4.6 Reflections . . . . . . . . . . . . . . . . . . . . . . . . . . . . . . . 34

4.7 The Meet . . . . . . . . . . . . . . . . . . . . . . . . . . . . . . . 36

5 Applications 37

5.1 The Euclidian Plane . . . . . . . . . . . . . . . . . . . . . . . . . 37

5.1.1 Complex Numbers . . . . . . . . . . . . . . . . . . . . . . 37

5.1.2 Rotations . . . . . . . . . . . . . . . . . . . . . . . . . . . 38

1

5.1.3 Lines . . . . . . . . . . . . . . . . . . . . . . . . . . . . . . 41

5.2 Euclidian Space . . . . . . . . . . . . . . . . . . . . . . . . . . . . 43

5.2.1 Rotations . . . . . . . . . . . . . . . . . . . . . . . . . . . 43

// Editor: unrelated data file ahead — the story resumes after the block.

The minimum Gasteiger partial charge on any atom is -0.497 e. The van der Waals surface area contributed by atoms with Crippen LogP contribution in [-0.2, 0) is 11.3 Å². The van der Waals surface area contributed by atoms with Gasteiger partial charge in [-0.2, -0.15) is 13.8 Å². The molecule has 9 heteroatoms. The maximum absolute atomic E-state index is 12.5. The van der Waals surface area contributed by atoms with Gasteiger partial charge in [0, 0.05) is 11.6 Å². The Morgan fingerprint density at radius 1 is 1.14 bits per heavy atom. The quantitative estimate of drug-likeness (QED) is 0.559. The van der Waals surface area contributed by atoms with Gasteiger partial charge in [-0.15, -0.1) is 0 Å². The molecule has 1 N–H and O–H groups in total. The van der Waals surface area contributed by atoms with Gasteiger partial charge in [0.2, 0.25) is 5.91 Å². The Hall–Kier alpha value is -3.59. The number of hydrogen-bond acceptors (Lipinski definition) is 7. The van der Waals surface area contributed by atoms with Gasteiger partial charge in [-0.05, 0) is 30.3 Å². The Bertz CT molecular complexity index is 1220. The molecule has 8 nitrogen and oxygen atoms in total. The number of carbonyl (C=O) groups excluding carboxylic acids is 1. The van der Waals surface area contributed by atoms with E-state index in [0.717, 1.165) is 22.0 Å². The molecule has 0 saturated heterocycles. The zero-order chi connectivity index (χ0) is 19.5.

5.2.2 Lines . . . . . . . . . . . . . . . . . . . . . . . . . . . . . . 53

5.2.3 Planes . . . . . . . . . . . . . . . . . . . . . . . . . . . . . 53

5.3 Homogeneous Space . . . . . . . . . . . . . . . . . . . . . . . . . 55

5.3.1 Three dimensional homogeneous space . . . . . . . . . . . 55

5.3.2 Four dimensional homogeneous space . . . . . . . . . . . . 58

5.3.3 Concluding Homogeneous Space . . . . . . . . . . . . . . 60

6 Conclusion 61

6.1 The future of geometric algebra . . . . . . . . . . . . . . . . . . . 62

6.2 Further Reading . . . . . . . . . . . . . . . . . . . . . . . . . . . 62

2

List of Figures

2.1 The dot product . . . . . . . . . . . . . . . . . . . . . . . . . . . 6

2.2 Vector a extended along vector b . . . . . . . . . . . . . . . . . . 7

2.3 Vector b extended along vector a . . . . . . . . . . . . . . . . . . 7

2.4 A two dimensional basis . . . . . . . . . . . . . . . . . . . . . . . 9